New Orleans’ dreadful injury situation worsened Wednesday night with All-Star forward Anthony Davis spraining his left shoulder in the second quarter at Dallas, the first leg of a five-game road trip.
Pelicans coach Monty Williams said he didn’t “know much right now” regarding the severity of Davis’ injury, but it was bad enough to keep him out of the remainder of New Orleans’ fifth consecutive loss, 108-89, to the red-hot Mavericks. When Davis left with 4:13 to go, Dallas led by one, 37-36, and had just made a run to dig out of a 28-20 hole.
Davis played just 12 minutes, 37 seconds and exited with six points, nine rebounds, two blocks and one sweet bounce pass to a streaking Eric Gordon for a layup. Davis hurt himself when he jumped straight up and extended his arms attempting to rebound his own miss against Mavs center Sam Dalembert. Even on replay it’s difficult to discern exactly how the injury occurred, but Davis quickly grabbed the upper part of his left arm, squeezing it as if trying to pinch away the pain.
He attempted to stay in the game, but less than a minute later checked out and headed to the locker room. He returned to the bench during the third quarter with his left arm appearing to be immobilized underneath his warmup jersey. He did not speak to the media after the game.
Davis’ name now moves next to point guard Jrue Holiday, sixth man Ryan Anderson and center Jason Smith on the injured list. Those are four of the Pelicans’ top six scorers. The latter three could all be done for the year. New Orleans can only hope that’s not the case for their 20-year-old face of the franchise who is having a marvelous sophomore season averaging 20.2 ppg, 10.2 rpg and leading the league as the lone player topping 3.0 bpg (3.02). Still, at 23-34 and 10 games out of the final playoff spot, the Pelicans won’t rush their star back until he’s ready.
“That’s life,” Williams said shaking his head earlier in the day as he discussed his team’s crippling injury plight that has robbed it of a playoff chase. Four months ago, that was the goal.
In Wednesday’s first quarter, a Dallas team virtually healthy all season and now 9-2 in February, got a scare of its own during an eerily similar moment with Dirk Nowitzki. The 7-footer didn’t appear to hurt himself in any dramatic fashion after making a lob pass from the perimeter, but something happened as he quickly grabbed the upper part of his left arm. Nowitzki left the floor for the training room, but he did return a few minutes later and checked back into the game.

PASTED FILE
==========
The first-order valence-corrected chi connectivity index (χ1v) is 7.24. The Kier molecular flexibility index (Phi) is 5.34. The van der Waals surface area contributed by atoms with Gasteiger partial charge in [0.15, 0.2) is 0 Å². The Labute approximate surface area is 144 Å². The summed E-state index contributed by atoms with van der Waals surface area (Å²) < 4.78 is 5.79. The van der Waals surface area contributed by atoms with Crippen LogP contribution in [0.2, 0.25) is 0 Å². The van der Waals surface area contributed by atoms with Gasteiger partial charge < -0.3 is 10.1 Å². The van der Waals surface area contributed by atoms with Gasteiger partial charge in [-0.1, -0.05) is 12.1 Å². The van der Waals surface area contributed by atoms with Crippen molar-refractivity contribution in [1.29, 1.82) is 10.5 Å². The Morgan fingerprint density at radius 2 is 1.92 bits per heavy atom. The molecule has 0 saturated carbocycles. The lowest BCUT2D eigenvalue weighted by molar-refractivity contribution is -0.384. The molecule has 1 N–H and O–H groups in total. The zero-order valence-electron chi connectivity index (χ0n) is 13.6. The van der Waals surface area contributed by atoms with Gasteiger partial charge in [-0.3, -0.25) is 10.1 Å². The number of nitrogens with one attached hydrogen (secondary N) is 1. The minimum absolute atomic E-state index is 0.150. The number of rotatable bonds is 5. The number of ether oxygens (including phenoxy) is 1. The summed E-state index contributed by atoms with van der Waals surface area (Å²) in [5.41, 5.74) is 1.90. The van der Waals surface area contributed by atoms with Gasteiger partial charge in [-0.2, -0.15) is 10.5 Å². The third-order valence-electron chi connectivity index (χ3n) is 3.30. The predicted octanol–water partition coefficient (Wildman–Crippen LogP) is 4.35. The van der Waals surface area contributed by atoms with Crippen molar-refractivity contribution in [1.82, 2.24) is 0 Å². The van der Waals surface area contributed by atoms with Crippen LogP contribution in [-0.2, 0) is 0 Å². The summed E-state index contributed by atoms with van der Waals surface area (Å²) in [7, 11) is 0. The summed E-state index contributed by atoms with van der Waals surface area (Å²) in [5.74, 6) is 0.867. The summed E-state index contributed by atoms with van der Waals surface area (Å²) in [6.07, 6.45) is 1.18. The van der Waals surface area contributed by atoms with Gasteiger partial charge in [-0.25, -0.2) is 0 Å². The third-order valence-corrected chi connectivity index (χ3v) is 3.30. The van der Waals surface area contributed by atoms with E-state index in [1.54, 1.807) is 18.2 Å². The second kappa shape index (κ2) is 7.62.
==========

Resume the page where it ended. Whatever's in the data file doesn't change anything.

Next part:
Afterward Nowitzki said he felt his shoulder pop a little bit, a recurring situation, he told reporters, ever since Karl Malone hacked him in a game back in 1999.
Davis’ severely shorthanded teammates tried to hang tough, going into halftime down six following a spurt by Dallas that threatened to blow the game open. The Mavs, winners of four in a row, were too much and built a 23-point cushion as rudderless New Orleans turned it over 14 times in the second half for 24 Dallas points (21 turnovers for 30 points overall).
“Obviously he’s our best player and it was tough for us, but I didn’t think that was the problem,” said point guard Brian Roberts, the fill-in starter for Holiday. “I think it was the turnovers. We just had too many and they scored off of them.”
The American Airlines Center has been a painful stop for several players this season. Bobcats small forward Michael Kidd-Gilchrist broke his left hand against the Mavs on Dec. 3 and missed six weeks. On Jan. 3, Clippers All-Star point guard Chris Paul separated his right shoulder there and didn’t return until Feb. 9.
No one can blame the injury-plagued Pelicans if they’re fearing the worst. Hopefully, for their sake, on Thursday positive news will prevail.